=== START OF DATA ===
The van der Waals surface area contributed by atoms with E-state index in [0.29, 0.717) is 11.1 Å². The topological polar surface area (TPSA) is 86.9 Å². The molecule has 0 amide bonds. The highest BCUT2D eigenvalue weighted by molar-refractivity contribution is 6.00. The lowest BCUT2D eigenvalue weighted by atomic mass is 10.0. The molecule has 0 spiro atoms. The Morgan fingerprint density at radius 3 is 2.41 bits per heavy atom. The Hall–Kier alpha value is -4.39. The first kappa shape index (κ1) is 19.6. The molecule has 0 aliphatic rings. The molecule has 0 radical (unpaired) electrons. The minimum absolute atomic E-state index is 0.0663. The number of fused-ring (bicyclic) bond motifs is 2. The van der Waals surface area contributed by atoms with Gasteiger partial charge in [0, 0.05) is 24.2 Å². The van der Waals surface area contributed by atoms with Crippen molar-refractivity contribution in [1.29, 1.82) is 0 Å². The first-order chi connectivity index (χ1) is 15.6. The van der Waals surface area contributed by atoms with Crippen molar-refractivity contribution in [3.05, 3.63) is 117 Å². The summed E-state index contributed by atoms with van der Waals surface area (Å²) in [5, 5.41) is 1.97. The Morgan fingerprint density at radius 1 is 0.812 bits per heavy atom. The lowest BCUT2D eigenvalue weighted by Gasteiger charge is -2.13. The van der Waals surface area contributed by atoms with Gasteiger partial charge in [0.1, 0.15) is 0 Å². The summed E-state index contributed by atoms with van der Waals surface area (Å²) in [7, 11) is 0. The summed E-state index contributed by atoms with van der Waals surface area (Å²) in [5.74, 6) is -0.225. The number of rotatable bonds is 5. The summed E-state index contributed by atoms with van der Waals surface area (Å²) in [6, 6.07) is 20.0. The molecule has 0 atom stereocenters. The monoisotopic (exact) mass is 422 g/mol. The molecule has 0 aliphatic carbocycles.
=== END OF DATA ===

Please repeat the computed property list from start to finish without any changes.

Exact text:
The van der Waals surface area contributed by atoms with E-state index in [0.29, 0.717) is 11.1 Å². The topological polar surface area (TPSA) is 86.9 Å². The molecule has 0 amide bonds. The highest BCUT2D eigenvalue weighted by molar-refractivity contribution is 6.00. The lowest BCUT2D eigenvalue weighted by atomic mass is 10.0. The molecule has 0 spiro atoms. The Morgan fingerprint density at radius 3 is 2.41 bits per heavy atom. The Hall–Kier alpha value is -4.39. The first kappa shape index (κ1) is 19.6. The molecule has 0 aliphatic rings. The molecule has 0 radical (unpaired) electrons. The minimum absolute atomic E-state index is 0.0663. The number of fused-ring (bicyclic) bond motifs is 2. The van der Waals surface area contributed by atoms with Gasteiger partial charge in [0, 0.05) is 24.2 Å². The van der Waals surface area contributed by atoms with Crippen molar-refractivity contribution in [1.29, 1.82) is 0 Å². The first-order chi connectivity index (χ1) is 15.6. The van der Waals surface area contributed by atoms with Crippen molar-refractivity contribution in [3.05, 3.63) is 117 Å². The summed E-state index contributed by atoms with van der Waals surface area (Å²) in [5, 5.41) is 1.97. The Morgan fingerprint density at radius 1 is 0.812 bits per heavy atom. The lowest BCUT2D eigenvalue weighted by Gasteiger charge is -2.13. The van der Waals surface area contributed by atoms with Gasteiger partial charge in [0.1, 0.15) is 0 Å². The summed E-state index contributed by atoms with van der Waals surface area (Å²) in [7, 11) is 0. The summed E-state index contributed by atoms with van der Waals surface area (Å²) in [5.74, 6) is -0.225. The number of rotatable bonds is 5. The summed E-state index contributed by atoms with van der Waals surface area (Å²) in [6, 6.07) is 20.0. The molecule has 0 atom stereocenters. The monoisotopic (exact) mass is 422 g/mol. The molecule has 0 aliphatic carbocycles.